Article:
br To further evaluate the potential pleiotropic effect of
To further evaluate the potential pleiotropic effect of the genetic instruments used in this study, we performed mendelian randomization–Egger regression Journal of Thoracic Oncology Vol. 14 No. 1
analysis. However, we observed no evidence of bias (p ¼ 0.66) (see Supplementary Figs. 3 and 4), and the direction of bias that we estimated was negative, sug-gesting that the effect of the putative bias present across the selected genetic variants resulted in an underesti-mation of the causal effect on lung cancer risk (see Supplementary Fig. 4).
Chromosome Y has long been recognized for its necessity in sex determination and male sperm cell development.15–17 However, genomic characterization of chromosome Y still lags far behind that of the rest of the GW3965 because it is considered to be a wasteland. Recently, as a male-specific genomic event, mLOY was found to frequently occur in aging men1 and shown to be associated with smoking status and increased hypodip-loidy.1,18–20 Population-based studies have also identi-fied associations between mLOY and hematological disorders and nonhematological malignancies2,4–6; however, these results are inconsistent and may be confounded by reverse causality.4–6 In this study, we have provided what to our knowledge is the first evi-dence for a causal relationship between mLOY and lung cancer based on the concept of mendelian randomiza-tion. Sensitivity analyses with alternative casual infer-ence methods demonstrated a consistent association, suggesting the robustness of our results. We propose that mLOY is a protective factor against both the tumorigenesis and progression of lung cancer, whereas cigarette smoking may weaken this effect. Together with the results of previous studies, our findings support the idea that chromosome Y carries many vital functions in biological processes beyond sex determination and sperm production.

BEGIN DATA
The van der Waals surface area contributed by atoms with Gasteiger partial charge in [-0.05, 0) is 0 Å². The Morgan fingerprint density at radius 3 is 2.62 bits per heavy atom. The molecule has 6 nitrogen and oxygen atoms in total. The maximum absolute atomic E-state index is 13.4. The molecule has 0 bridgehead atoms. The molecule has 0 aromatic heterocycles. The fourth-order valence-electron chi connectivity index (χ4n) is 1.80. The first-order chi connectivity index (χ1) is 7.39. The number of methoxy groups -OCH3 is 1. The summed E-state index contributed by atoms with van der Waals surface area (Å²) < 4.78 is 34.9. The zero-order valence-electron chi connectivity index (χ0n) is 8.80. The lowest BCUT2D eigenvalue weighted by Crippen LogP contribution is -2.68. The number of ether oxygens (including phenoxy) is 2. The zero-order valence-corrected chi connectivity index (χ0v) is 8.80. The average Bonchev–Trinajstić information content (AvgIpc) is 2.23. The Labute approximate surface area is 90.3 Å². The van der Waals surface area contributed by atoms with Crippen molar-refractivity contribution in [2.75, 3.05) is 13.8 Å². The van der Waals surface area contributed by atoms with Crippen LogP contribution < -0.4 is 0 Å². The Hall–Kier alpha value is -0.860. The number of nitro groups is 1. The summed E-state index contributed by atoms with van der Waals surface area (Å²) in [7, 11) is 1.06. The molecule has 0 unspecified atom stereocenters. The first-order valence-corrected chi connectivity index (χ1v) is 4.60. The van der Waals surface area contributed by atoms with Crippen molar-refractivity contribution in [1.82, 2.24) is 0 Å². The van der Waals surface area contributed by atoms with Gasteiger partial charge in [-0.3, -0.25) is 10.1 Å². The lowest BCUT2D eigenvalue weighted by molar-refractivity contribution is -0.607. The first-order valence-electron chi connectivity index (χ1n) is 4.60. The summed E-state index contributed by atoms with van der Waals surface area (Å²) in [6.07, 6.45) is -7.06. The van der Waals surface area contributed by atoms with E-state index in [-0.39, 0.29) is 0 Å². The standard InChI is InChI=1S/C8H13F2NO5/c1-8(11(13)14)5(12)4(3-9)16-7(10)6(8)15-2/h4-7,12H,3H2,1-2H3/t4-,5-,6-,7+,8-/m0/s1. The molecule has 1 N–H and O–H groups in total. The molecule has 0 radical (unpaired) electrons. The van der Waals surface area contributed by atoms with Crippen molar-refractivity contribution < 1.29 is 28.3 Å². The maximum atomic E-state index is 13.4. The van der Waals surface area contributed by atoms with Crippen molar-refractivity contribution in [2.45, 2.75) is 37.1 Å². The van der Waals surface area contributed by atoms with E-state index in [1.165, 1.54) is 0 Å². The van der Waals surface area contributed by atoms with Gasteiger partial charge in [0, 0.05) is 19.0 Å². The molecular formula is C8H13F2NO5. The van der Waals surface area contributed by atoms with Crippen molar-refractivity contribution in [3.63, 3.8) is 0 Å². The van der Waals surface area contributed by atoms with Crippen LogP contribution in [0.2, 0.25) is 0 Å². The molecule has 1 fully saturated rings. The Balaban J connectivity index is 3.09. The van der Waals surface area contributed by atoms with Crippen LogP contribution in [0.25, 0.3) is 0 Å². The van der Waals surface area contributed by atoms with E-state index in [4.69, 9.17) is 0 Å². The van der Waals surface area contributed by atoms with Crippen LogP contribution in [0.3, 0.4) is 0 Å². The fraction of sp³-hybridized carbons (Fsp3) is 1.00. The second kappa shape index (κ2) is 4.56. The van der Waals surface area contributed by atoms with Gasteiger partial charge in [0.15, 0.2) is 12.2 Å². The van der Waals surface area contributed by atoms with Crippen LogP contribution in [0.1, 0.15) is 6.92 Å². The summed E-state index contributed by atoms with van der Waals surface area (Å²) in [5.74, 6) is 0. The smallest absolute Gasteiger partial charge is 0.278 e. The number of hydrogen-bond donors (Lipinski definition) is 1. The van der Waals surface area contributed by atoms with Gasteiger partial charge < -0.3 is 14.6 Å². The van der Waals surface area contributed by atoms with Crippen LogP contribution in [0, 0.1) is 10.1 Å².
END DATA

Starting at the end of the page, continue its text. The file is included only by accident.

In this study, one of the most noteworthy findings was a U-shaped curve between the copy number level of chromosome Y and lung cancer risk, whereas genetically defined mLOY was linearly associated with a decreased lung cancer risk. Additionally, we have also provided the first evidence that increased genetically predicted mLOY can lead to better prognosis of lung cancer. This result suggests that genetically defined mLOY is different from mLOY caused by environmental factors. Although genetically defined mLOY may promote benign aneu-ploidy and exert a protective factor against lung cancer, both gain and loss of chromosome Y caused by acquired damaging environmental factors may contribute to spontaneous tumorigenesis. As a well-known risk factor for lung cancer,21 tobacco carcinogen is reported to in-crease copy number alterations and large-scale chro-mosomal instability in lung cancer,22–24 and smoking can also induce mLOY in the blood in a dose-dependent and
January 2019 mLOY and Lung Cancer Risk in Chinese 43
transient manner.8 Thus, we believe that the effect of cigarette smoking may bias the estimation of mLOY.
Given the aforementioned results, we thoroughly tested whether cigarette smoking confounded the effect of mLOY on lung carcinogenesis. Interestingly, the protective effect of mLOY against lung cancer was observed in lifelong nonsmokers but not in smokers (pHeterogeneity ¼ 3.83 10–2) (see Table 1). These find-ings suggest that the aberrant loss of chromosome Y occurs more frequently in smokers than in nonsmokers and exerts an effect on lung cancer that is the opposite of that of genetically defined mLOY. Therefore, cigarette smoking may account for most of the environmental damaging effects of mLOY during the process of lung carcinogenesis. Additionally, on the basis of the assumption of mendelian randomization, all of the mLOY-associated genetic variants used in this study were not associated with smoking behavior, and hence, the bias caused by smoking status could be avoided. On the basis of the aforementioned hypothesis, it is reasonable to observe a relatively weaker protective effect of mLOY against lung cancer than that observed by Zhou et al.6 because of the relatively low smoking rate in the Asian population than in Europeans.25 Although genetically predicted mLOY was found to be a protective factor against lung cancer, the effect can be easily attenuated by external risk factors, which may account for the higher incidence and mortality of most non–sex-specific cancers in males. However, the phenotypic consequence of mLOY in the development of lung cancer is rather elusive and further functional studies in both cellular and animal systems are warranted to elucidate the exact mechanism. As cancers are heterogeneous in their origin and may be caused by different forms of exposure, we believe that the inconsistent associations found between mLOY and cancer risk in previous studies can be attributed to the underestimation of caner het-erogeneity and the effect of environmental factors.